Edward “Ned” Hector (born about 1744) was an African American soldier who fought in the American Revolutionary War. Hector was one of three to five thousand people of color that fought for the cause of American independence. He served as a teamster (a wagon driver) and a bombardier (part of an artillery crew) with the state militia called Proctor’s Third Pennsylvania Artillery, which by the end of 1777 became the Fourth Continental Artillery. The known battles he participated in are the Battle of Brandywine (September 11, 1777) and Germantown (October 4, 1777). In the Battle of Brandywine he disregarded his orders to abandon everything and retreat. He is remembered for replying to the orders, “The enemy shall not have my team; I will save my horses and myself!”
== Military – American Revolutionary War ==
The first time Edward Hector is mentioned is on the muster rolls of February 1–28, 1777 for Colonel Proctor’s 3rd Pennsylvania Artillery. Confirmed on March 10, 1777, he is listed as a bombardier. A bombardier is one of the three rear positions of the cannon. There exist a belief that African American, like Hector, did not serve as fighting men in the army. This view holds that African American served only as slaves and manual labor. The records tell us differently. Not only did African American fight for America, but also for Britain as well. It is estimated that one hundred thousand people of color decided to served Britain. it was cited his “heroic” action, in a situation where Hector could have honorably obeyed orders to retreat; he demonstrated “bravery” by saving his wagon, horses, supplies, and discarded guns. This is in stark contrast to Hector’s commanding officer, whom was court-martialed for leaving the battle in an “un-officer way”. Among the military records it was listed that Hector had four horses and a wagon as personal property. This indicates that Edward Hector was a free man, since a substitute slave was considered property and what they owned belonged to their master. The records indicates Edward Hector served in the military from February 1777, according to the muster roll, to at least December of 1780. Although The Pennsylvania House of Representative’s report 218 mentions that Hector’s pension application, “does not say what length of time, nor in what capacity, he served” Hector’s activities as a teamster in the military was documented as the following; On November 30, 1778, “Negro Hector” is expressing or delivering something to “Fredrickbaugh.” There was in addition, a reference to a “Negro Nedd” working with a Matthew Brook on April 20, 1780. On May 22, 1780, “Ned Hector” was transporting pig metal for the artillery military stores for Colonel Potts, on December 5, 1780 “Negro Ned” delivered 1 ton of Andover pig metal for George Brook, and again on December 14, 1780 “Negro Ned” was transporting forty-two ten inch shells from Rutters and Potts Furnace for Colonel Potts with M. Brooks. Edward Hector applied for his pension in 1827. When report number 218 is given by the Committee on Claims to the Pennsylvania House of Representatives, his application was rejected. He reapplied in 1829, and 1833. Finally, in 1833 the Pennsylvania Congress voted to give Hector the one time “gratuity” of forty dollars.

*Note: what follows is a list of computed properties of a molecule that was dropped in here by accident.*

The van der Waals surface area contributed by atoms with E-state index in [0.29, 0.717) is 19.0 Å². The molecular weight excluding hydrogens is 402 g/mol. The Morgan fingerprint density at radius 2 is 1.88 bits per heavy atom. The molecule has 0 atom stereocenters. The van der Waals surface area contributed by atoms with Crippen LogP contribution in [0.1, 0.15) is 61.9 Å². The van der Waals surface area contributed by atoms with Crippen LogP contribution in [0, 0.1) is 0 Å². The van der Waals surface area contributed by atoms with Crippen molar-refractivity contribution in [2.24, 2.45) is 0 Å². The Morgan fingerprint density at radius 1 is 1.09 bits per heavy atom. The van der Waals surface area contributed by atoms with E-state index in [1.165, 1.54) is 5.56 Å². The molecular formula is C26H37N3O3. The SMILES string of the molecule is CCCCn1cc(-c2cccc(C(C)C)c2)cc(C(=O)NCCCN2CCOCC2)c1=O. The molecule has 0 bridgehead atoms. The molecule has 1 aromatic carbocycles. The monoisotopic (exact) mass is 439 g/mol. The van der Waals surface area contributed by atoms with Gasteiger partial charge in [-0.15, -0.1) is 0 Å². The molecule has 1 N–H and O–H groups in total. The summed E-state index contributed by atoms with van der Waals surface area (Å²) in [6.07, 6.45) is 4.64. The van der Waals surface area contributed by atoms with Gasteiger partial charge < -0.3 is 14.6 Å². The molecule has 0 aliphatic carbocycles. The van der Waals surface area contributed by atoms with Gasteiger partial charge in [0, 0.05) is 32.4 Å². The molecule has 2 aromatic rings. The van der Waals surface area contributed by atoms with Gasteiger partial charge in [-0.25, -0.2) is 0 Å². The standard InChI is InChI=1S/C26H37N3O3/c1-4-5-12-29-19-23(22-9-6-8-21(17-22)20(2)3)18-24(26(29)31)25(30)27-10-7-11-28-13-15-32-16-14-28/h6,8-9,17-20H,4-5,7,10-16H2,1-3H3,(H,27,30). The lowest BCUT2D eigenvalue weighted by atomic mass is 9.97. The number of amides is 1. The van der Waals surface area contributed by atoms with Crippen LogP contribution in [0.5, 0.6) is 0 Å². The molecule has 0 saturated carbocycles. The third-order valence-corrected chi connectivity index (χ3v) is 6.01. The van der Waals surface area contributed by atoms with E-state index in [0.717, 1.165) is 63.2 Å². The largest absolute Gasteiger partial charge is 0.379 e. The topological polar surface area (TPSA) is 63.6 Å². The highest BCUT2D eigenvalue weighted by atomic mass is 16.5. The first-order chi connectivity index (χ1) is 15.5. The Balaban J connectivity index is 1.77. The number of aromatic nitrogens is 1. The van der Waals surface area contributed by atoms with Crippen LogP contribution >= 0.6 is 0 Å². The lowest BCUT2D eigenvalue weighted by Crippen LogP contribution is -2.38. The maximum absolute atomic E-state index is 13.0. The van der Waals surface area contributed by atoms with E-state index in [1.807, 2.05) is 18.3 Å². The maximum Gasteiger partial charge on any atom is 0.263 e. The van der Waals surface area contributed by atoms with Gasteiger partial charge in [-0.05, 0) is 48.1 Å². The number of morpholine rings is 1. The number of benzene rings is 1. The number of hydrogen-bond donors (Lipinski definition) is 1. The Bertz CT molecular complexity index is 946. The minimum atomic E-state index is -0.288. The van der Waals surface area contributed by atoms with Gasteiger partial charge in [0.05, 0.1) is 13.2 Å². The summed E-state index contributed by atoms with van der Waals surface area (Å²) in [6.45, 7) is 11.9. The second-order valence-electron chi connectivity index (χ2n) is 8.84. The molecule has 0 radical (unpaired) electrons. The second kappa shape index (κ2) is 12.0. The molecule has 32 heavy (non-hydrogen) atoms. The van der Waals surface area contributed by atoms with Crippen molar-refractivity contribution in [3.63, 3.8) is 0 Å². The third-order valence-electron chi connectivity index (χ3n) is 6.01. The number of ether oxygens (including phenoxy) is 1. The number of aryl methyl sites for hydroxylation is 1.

== Life and family ==
After the war he showed up on the 1800 census in Plymouth Township, Montgomery County, PA. This area became the Borough of Conshohocken in 1850. According to the 1800 Federal Census, he is one of the first African American to settle in this area. As an active part of his community, he paid taxes from 1811 to 1825 for dogs and a cow. He died on Jan.5, 1834, at the age of 90. His wife, during the process of the interment of her husband, also died.
Edward Hector struggled with the social problems of his times. There is a court file recording Edward Hector being robbed of a “scythe and hangings” by James Brown in 1808. Edward Hector was one of the earliest African American to live as a free black person in Plymouth Township, Pennsylvania (later to become Conshohocken) and was one of the earliest people to move into this area.
Hector is remembered in 1850, sixteen years after his death, by the people of the newly formed Conshohocken area. Thirty-two citizens petition the borough council to develop and grade a road passable to wagons and name it Hector Street, to honor this man of African ancestry. In 1976, a historical plaque is erected at the intersection of Hector and Fayette Street honoring Ned and the many Africans that served during the American Revolution.
From the obituary, it is learned that Hector had been married about fifty years. This would have Hector marrying about 1784, at the age of 40. The History of Montgomery County records Jude as his wife.
== Burial ==
A researcher for the Historical Society of Montgomery County, Barton B. Proger, reported a gravestone with “E.H.” on it in the Robert’s Cemetery in Bridgeport, PA.